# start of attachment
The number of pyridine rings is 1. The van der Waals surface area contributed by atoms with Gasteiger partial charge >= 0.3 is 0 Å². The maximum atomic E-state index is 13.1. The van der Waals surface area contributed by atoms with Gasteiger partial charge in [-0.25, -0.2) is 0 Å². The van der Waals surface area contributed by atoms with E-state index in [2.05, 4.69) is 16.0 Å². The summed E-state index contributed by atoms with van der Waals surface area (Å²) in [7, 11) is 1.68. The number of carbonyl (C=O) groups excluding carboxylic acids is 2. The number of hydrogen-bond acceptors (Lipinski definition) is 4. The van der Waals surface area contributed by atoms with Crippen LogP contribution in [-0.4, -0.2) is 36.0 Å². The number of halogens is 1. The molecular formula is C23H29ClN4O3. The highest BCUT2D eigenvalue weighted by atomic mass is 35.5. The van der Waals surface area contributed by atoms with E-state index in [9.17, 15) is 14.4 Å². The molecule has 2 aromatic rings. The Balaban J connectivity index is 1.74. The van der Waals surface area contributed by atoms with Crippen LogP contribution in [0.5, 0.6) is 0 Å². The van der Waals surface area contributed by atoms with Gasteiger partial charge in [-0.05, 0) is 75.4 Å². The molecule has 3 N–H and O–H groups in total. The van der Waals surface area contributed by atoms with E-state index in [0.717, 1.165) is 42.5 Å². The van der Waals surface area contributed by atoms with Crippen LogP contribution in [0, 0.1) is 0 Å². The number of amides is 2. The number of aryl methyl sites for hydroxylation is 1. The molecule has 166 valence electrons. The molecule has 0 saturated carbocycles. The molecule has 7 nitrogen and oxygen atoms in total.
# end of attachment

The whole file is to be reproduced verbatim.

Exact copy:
The number of pyridine rings is 1. The van der Waals surface area contributed by atoms with Gasteiger partial charge >= 0.3 is 0 Å². The maximum atomic E-state index is 13.1. The van der Waals surface area contributed by atoms with Gasteiger partial charge in [-0.25, -0.2) is 0 Å². The van der Waals surface area contributed by atoms with E-state index in [2.05, 4.69) is 16.0 Å². The summed E-state index contributed by atoms with van der Waals surface area (Å²) in [7, 11) is 1.68. The number of carbonyl (C=O) groups excluding carboxylic acids is 2. The number of hydrogen-bond acceptors (Lipinski definition) is 4. The van der Waals surface area contributed by atoms with Crippen LogP contribution in [-0.4, -0.2) is 36.0 Å². The number of halogens is 1. The molecular formula is C23H29ClN4O3. The highest BCUT2D eigenvalue weighted by atomic mass is 35.5. The van der Waals surface area contributed by atoms with E-state index in [9.17, 15) is 14.4 Å². The molecule has 2 aromatic rings. The Balaban J connectivity index is 1.74. The van der Waals surface area contributed by atoms with Crippen LogP contribution in [0.5, 0.6) is 0 Å². The van der Waals surface area contributed by atoms with Gasteiger partial charge in [-0.05, 0) is 75.4 Å². The molecule has 3 N–H and O–H groups in total. The van der Waals surface area contributed by atoms with E-state index in [0.717, 1.165) is 42.5 Å². The van der Waals surface area contributed by atoms with Crippen LogP contribution in [0, 0.1) is 0 Å². The number of amides is 2. The number of aryl methyl sites for hydroxylation is 1. The molecule has 166 valence electrons. The molecule has 0 saturated carbocycles. The molecule has 7 nitrogen and oxygen atoms in total.